This can be tricky. Of course safety is the most important thing. Especially the younger they are, we need to make sure they will be in a safe environment. If they are going to someone else's house to work such as babysitting or dog walking, depending on their age, you may be driving them so you can check it out in this way. If they are driving themselves, you should ask questions and make sure things seem reasonable. If there is any question, you need to investigate, Even if this is your 17 year old, you need to make sure he or she is safe. You need to make sure the hours are reasonable and that there is some flexibility. School is still the most important thing, so if this is an after school job and/or weekends during the school year, you need to make sure it is not distracting them from academics and other responsibilities at school. It would also be nice if they didn't hate it. Finding an ideal job at this age may be a far reach, but I think something they enjoy at least a little makes it better. Let's be real...many of us in our adult lives are doing less than the perfect job and don't love it every day...or maybe any day! However, I think now is the time to let them try something and understand that even if they don't love it, they will have taken on a responsibility and as a result of that,  they are bringing home some cash which they will undoubtedly be happy about. 💰-😊

4. What should I expect them to use the money for?  Depends on the household

This will vary a lot. For some, the ability for a high school age kid to start working will significantly help the overall household. This money could be added to monthly budgets and help with routine bills or perhaps be targeted just for what might be considered "extra" things the kid wants to do or have. In other households, there may be no true need for the kid to work, and anything he or she wants is easily paid for. Even in that instance, I think parameters can be set such that if there is something "above and beyond" that he or she wants, the money made can be set aside for this or it can be the spending money they have when they go out with friends. They may have gotten an allowance in the past, and perhaps this stops now in favor of them budgeting the money they make for their "fun stuff". 💰=🍿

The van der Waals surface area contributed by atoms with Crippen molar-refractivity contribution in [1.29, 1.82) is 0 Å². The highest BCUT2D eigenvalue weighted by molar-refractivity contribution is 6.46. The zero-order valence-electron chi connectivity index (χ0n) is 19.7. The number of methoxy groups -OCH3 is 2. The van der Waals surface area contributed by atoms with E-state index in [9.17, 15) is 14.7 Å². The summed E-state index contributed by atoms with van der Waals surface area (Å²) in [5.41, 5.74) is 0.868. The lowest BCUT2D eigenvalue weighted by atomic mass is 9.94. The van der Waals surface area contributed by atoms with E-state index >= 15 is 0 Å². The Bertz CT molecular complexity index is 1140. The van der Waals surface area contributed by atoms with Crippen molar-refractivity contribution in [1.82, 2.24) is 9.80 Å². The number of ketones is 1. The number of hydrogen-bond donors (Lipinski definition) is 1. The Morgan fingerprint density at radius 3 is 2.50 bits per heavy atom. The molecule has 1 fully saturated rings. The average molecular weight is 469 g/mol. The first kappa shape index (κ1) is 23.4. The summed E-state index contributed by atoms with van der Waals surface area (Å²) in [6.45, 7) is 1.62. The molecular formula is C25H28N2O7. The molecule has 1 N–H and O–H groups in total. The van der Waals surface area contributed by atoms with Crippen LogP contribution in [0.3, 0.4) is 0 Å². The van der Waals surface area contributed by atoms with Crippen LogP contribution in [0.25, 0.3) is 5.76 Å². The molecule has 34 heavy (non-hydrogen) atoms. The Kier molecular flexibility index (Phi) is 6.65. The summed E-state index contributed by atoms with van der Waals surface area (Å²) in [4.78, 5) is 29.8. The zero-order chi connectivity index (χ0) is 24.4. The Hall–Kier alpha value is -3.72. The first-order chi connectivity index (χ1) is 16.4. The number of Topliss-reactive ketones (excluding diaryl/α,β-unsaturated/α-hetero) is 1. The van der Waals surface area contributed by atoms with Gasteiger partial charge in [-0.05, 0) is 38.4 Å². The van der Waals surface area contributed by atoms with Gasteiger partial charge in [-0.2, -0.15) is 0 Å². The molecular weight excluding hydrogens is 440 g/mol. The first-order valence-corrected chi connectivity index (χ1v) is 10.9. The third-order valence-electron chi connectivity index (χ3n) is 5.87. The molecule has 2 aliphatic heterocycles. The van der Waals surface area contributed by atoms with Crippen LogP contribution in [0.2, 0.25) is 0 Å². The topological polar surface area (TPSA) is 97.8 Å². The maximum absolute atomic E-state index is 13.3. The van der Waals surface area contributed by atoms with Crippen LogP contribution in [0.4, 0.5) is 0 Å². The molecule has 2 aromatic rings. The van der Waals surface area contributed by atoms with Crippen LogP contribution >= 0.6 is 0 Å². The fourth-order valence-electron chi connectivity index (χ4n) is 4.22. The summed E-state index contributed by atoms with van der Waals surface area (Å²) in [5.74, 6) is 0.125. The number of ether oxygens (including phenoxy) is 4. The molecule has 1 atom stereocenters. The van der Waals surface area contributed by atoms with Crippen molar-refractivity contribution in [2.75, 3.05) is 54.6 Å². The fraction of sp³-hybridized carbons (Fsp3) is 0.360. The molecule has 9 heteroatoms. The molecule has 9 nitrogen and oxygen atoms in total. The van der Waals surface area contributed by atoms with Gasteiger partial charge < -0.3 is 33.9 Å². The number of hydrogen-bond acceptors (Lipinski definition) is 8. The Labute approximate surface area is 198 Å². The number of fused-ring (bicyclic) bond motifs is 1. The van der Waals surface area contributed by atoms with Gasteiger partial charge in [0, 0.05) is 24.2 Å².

5. Will this interfere with school or other activities?   Maybe, but I don't think it should

As I mentioned above, I think it is very important for a job, particularly if it's not just a summer job, not to interfere with your child's school schedule. There is already enough stress in high school with academics, sports, other activities, friends, and eventually college preparation as well.  Adding a job to this, if in fact there is time, can be reasonable, but if it becomes overwhelming, I think it should not continue unless the funds are critical for the household. In my opinion, an occasional type job (like babysitting or maybe a place where you only do one or two shifts a week) is preferable. Time management and organization skills can be tested with any type of job done during the school year, and those are certainly great things to work on as well. I think a summer job can be the way to go. That being said, summer is also a time for family vacations, camps, and some downtime. There can be a balance here as well. Many places cater to summer workers and realize that kids have other things going on. If there is some flexibility in the work schedule, that is ideal. Let's face it, they are still kids even as they near the end of high school, and they will be most likely working for many, many years to come. While I am in favor of learning the value of a dollar, and being responsible, I also think this is a time to enjoy and not feel the stress and financial burdens many of us face in adulthood. There is a balance in there somewhere. Everything is not always about the money, but having a little extra is not a bad thing! My daughters both worked some during their later high school years and have also had jobs on campus at college. I am very proud of them for this as well as  SO many other things as you would know if your follow our blog.😊

My advice...a job (in moderation) is a great thing for high school age kids...lead them in this direction and I think it will be satisfying for all!

Adrienne Towsen